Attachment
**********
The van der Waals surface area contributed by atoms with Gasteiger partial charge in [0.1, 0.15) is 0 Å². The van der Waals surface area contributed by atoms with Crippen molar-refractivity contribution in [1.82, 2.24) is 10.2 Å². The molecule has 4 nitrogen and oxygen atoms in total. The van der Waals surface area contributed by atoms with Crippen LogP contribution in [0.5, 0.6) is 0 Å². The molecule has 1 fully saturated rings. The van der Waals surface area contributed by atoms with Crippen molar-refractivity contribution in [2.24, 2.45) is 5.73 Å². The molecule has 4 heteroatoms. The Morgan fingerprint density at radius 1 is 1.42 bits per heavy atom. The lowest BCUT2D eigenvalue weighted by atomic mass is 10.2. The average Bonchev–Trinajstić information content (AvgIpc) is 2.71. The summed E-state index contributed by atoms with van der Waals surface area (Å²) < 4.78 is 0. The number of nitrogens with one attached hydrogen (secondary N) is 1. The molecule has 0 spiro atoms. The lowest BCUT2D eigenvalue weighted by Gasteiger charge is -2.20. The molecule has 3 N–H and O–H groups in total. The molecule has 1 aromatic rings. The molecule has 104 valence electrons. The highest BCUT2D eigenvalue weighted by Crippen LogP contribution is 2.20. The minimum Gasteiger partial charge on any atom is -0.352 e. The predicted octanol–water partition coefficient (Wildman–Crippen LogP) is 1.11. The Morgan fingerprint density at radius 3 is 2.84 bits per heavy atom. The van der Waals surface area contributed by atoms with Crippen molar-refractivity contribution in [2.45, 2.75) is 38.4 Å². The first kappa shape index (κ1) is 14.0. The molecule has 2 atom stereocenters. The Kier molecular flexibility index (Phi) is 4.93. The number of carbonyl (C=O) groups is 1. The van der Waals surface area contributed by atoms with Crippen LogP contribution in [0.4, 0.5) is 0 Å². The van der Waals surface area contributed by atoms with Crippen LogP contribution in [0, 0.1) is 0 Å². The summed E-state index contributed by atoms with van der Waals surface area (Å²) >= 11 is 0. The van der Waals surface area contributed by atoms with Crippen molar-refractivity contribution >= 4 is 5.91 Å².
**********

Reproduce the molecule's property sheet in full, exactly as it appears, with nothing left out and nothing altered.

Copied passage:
The van der Waals surface area contributed by atoms with Gasteiger partial charge in [0.1, 0.15) is 0 Å². The van der Waals surface area contributed by atoms with Crippen molar-refractivity contribution in [1.82, 2.24) is 10.2 Å². The molecule has 4 nitrogen and oxygen atoms in total. The van der Waals surface area contributed by atoms with Crippen LogP contribution in [0.5, 0.6) is 0 Å². The molecule has 1 fully saturated rings. The van der Waals surface area contributed by atoms with Crippen molar-refractivity contribution in [2.24, 2.45) is 5.73 Å². The molecule has 4 heteroatoms. The Morgan fingerprint density at radius 1 is 1.42 bits per heavy atom. The lowest BCUT2D eigenvalue weighted by atomic mass is 10.2. The average Bonchev–Trinajstić information content (AvgIpc) is 2.71. The summed E-state index contributed by atoms with van der Waals surface area (Å²) < 4.78 is 0. The number of nitrogens with one attached hydrogen (secondary N) is 1. The molecule has 0 spiro atoms. The lowest BCUT2D eigenvalue weighted by Gasteiger charge is -2.20. The molecule has 3 N–H and O–H groups in total. The molecule has 1 aromatic rings. The molecule has 104 valence electrons. The highest BCUT2D eigenvalue weighted by Crippen LogP contribution is 2.20. The minimum Gasteiger partial charge on any atom is -0.352 e. The predicted octanol–water partition coefficient (Wildman–Crippen LogP) is 1.11. The Morgan fingerprint density at radius 3 is 2.84 bits per heavy atom. The van der Waals surface area contributed by atoms with Crippen molar-refractivity contribution in [2.45, 2.75) is 38.4 Å². The first kappa shape index (κ1) is 14.0. The molecule has 2 atom stereocenters. The Kier molecular flexibility index (Phi) is 4.93. The number of carbonyl (C=O) groups is 1. The van der Waals surface area contributed by atoms with Crippen LogP contribution in [0.4, 0.5) is 0 Å². The van der Waals surface area contributed by atoms with Crippen LogP contribution in [0, 0.1) is 0 Å². The summed E-state index contributed by atoms with van der Waals surface area (Å²) >= 11 is 0. The van der Waals surface area contributed by atoms with Crippen molar-refractivity contribution >= 4 is 5.91 Å².